25 Other contentious areas: Ethical researchEthical research GP (consortium) commissioningGP (consortium) commissioning Do violent patients lose their right to confidentiality?Do violent patients lose their right to confidentiality? Having health provisionHaving health provision

26 “Great physicians and nurses, skilled, caring and unparalleled in their training, intervened in my life and probably saved it. I was lucky but other Americans are not. It is time to speak again and stand again for the ideal that in the richest nation ever on this planet, it is wrong for 41 million Americans, most of them in working families, to worry at night and wake up in the morning without the basic protection of health insurance.” “Great physicians and nurses, skilled, caring and unparalleled in their training, intervened in my life and probably saved it. I was lucky but other Americans are not. It is time to speak again and stand again for the ideal that in the richest nation ever on this planet, it is wrong for 41 million Americans, most of them in working families, to worry at night and wake up in the morning without the basic protection of health insurance.” Senator John Kerry

27 The “Four Principles” of medical ethics are: Do goodDo good Do no harmDo no harm Act fairlyAct fairly Allow people to determine their own futuresAllow people to determine their own futures(Confidentiality)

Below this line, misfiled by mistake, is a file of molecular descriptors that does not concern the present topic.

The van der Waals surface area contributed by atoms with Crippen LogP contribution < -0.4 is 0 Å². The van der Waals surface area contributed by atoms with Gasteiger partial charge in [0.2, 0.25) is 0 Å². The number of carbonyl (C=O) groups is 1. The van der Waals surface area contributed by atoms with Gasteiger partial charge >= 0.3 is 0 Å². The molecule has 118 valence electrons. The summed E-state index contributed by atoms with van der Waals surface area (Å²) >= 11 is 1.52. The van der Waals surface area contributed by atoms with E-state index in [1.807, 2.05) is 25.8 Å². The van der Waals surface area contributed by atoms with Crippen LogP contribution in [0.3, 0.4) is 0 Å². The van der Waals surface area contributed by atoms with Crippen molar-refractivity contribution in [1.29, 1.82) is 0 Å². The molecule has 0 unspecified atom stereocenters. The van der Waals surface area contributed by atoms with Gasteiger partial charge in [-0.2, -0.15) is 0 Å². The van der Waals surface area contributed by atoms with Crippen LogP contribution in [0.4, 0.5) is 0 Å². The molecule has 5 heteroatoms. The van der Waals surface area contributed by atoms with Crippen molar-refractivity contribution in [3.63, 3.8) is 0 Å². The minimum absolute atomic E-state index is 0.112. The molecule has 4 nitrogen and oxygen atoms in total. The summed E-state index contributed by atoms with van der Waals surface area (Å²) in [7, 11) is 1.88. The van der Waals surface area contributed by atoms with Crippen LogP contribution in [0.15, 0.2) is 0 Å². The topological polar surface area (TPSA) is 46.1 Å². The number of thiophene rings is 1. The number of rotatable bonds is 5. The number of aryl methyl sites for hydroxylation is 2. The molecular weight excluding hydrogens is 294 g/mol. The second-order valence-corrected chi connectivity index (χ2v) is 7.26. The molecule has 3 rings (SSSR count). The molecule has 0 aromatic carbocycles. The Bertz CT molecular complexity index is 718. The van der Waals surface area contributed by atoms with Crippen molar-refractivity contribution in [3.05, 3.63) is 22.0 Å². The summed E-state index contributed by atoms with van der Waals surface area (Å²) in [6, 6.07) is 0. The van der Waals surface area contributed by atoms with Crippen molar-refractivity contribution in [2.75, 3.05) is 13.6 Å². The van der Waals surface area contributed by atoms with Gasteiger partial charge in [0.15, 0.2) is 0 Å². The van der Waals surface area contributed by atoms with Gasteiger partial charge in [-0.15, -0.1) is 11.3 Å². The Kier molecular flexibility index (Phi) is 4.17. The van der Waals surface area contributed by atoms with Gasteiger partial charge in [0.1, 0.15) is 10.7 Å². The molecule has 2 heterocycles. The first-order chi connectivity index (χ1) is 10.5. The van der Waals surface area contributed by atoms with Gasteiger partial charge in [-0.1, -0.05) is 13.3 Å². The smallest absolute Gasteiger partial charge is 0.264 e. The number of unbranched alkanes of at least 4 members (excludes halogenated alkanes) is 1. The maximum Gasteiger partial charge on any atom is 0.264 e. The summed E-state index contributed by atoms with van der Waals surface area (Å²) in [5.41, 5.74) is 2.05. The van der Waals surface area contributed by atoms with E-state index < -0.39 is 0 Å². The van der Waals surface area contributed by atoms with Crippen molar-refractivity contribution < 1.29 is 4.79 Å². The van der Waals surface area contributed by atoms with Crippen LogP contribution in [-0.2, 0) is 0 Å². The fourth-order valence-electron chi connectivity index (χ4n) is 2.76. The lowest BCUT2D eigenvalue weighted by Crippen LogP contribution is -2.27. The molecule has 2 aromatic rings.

28 Conclusions and implications Things are not always as straightforward as they may seemThings are not always as straightforward as they may seem There are ethical aspects to many medical situationsThere are ethical aspects to many medical situations If the problem is an ethical one, try to generate lots of options – rule nothing outIf the problem is an ethical one, try to generate lots of options – rule nothing out Assess the advantages and disadvantages of each solution using the four principlesAssess the advantages and disadvantages of each solution using the four principles There may be legal precedentsThere may be legal precedents There are sources of help and advice – colleagues, GMC, medical defence companies, RCNThere are sources of help and advice – colleagues, GMC, medical defence companies, RCN Impart decisions to patients in an ethical wayImpart decisions to patients in an ethical way Record everythingRecord everything

29 Thankyou